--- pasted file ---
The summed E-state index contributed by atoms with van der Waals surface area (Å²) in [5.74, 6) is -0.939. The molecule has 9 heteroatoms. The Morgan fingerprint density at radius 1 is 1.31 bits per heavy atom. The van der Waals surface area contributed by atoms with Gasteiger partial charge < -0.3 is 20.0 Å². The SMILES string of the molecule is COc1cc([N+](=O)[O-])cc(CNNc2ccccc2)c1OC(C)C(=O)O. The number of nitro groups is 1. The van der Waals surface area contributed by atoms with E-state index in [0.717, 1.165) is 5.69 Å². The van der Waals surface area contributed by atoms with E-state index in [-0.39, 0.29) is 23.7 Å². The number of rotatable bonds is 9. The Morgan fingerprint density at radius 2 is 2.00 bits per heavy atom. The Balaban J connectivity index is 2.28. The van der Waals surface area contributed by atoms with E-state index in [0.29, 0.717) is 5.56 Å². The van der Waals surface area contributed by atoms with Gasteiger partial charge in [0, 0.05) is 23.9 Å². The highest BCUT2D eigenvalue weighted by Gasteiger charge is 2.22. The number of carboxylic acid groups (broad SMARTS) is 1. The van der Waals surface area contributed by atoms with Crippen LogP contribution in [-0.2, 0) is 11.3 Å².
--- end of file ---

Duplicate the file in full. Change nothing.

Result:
The summed E-state index contributed by atoms with van der Waals surface area (Å²) in [5.74, 6) is -0.939. The molecule has 9 heteroatoms. The Morgan fingerprint density at radius 1 is 1.31 bits per heavy atom. The van der Waals surface area contributed by atoms with Gasteiger partial charge < -0.3 is 20.0 Å². The SMILES string of the molecule is COc1cc([N+](=O)[O-])cc(CNNc2ccccc2)c1OC(C)C(=O)O. The number of nitro groups is 1. The van der Waals surface area contributed by atoms with E-state index in [0.717, 1.165) is 5.69 Å². The van der Waals surface area contributed by atoms with E-state index in [-0.39, 0.29) is 23.7 Å². The number of rotatable bonds is 9. The Morgan fingerprint density at radius 2 is 2.00 bits per heavy atom. The Balaban J connectivity index is 2.28. The van der Waals surface area contributed by atoms with E-state index in [0.29, 0.717) is 5.56 Å². The van der Waals surface area contributed by atoms with Gasteiger partial charge in [0, 0.05) is 23.9 Å². The highest BCUT2D eigenvalue weighted by Gasteiger charge is 2.22. The number of carboxylic acid groups (broad SMARTS) is 1. The van der Waals surface area contributed by atoms with Crippen LogP contribution in [-0.2, 0) is 11.3 Å².